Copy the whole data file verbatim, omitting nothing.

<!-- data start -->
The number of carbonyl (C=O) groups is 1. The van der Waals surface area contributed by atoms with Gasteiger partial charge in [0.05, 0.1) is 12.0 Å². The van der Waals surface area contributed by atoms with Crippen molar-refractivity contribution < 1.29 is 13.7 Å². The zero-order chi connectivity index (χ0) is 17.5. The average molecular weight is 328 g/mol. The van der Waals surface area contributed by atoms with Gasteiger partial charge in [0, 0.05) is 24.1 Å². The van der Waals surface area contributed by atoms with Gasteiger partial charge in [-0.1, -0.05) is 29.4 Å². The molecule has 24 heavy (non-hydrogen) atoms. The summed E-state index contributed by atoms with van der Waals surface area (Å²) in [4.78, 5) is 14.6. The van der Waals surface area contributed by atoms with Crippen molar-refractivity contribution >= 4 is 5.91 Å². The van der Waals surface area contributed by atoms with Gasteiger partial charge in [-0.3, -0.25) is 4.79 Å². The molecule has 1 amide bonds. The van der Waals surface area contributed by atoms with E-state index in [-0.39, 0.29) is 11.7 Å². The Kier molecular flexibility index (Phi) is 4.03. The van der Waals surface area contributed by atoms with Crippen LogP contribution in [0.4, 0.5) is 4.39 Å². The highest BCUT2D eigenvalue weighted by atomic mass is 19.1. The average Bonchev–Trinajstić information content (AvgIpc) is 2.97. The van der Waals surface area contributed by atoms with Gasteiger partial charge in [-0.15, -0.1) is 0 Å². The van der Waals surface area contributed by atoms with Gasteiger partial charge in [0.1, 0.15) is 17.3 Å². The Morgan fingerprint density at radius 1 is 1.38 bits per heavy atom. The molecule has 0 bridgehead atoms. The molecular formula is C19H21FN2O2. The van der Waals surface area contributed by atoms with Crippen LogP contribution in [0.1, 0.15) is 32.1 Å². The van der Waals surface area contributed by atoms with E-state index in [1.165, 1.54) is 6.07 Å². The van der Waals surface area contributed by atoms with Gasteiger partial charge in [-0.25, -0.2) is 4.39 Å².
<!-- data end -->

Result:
The number of carbonyl (C=O) groups is 1. The van der Waals surface area contributed by atoms with Gasteiger partial charge in [0.05, 0.1) is 12.0 Å². The van der Waals surface area contributed by atoms with Crippen molar-refractivity contribution < 1.29 is 13.7 Å². The zero-order chi connectivity index (χ0) is 17.5. The average molecular weight is 328 g/mol. The van der Waals surface area contributed by atoms with Gasteiger partial charge in [0, 0.05) is 24.1 Å². The van der Waals surface area contributed by atoms with Gasteiger partial charge in [-0.1, -0.05) is 29.4 Å². The molecule has 24 heavy (non-hydrogen) atoms. The summed E-state index contributed by atoms with van der Waals surface area (Å²) in [4.78, 5) is 14.6. The van der Waals surface area contributed by atoms with Crippen molar-refractivity contribution >= 4 is 5.91 Å². The van der Waals surface area contributed by atoms with Gasteiger partial charge in [-0.3, -0.25) is 4.79 Å². The molecule has 1 amide bonds. The van der Waals surface area contributed by atoms with E-state index in [-0.39, 0.29) is 11.7 Å². The Kier molecular flexibility index (Phi) is 4.03. The van der Waals surface area contributed by atoms with Crippen LogP contribution in [0.4, 0.5) is 4.39 Å². The highest BCUT2D eigenvalue weighted by atomic mass is 19.1. The average Bonchev–Trinajstić information content (AvgIpc) is 2.97. The van der Waals surface area contributed by atoms with Gasteiger partial charge in [-0.15, -0.1) is 0 Å². The van der Waals surface area contributed by atoms with Gasteiger partial charge in [0.1, 0.15) is 17.3 Å². The Morgan fingerprint density at radius 1 is 1.38 bits per heavy atom. The molecule has 0 bridgehead atoms. The molecular formula is C19H21FN2O2. The van der Waals surface area contributed by atoms with Crippen LogP contribution in [0.1, 0.15) is 32.1 Å². The van der Waals surface area contributed by atoms with E-state index in [1.165, 1.54) is 6.07 Å². The van der Waals surface area contributed by atoms with Gasteiger partial charge in [-0.25, -0.2) is 4.39 Å².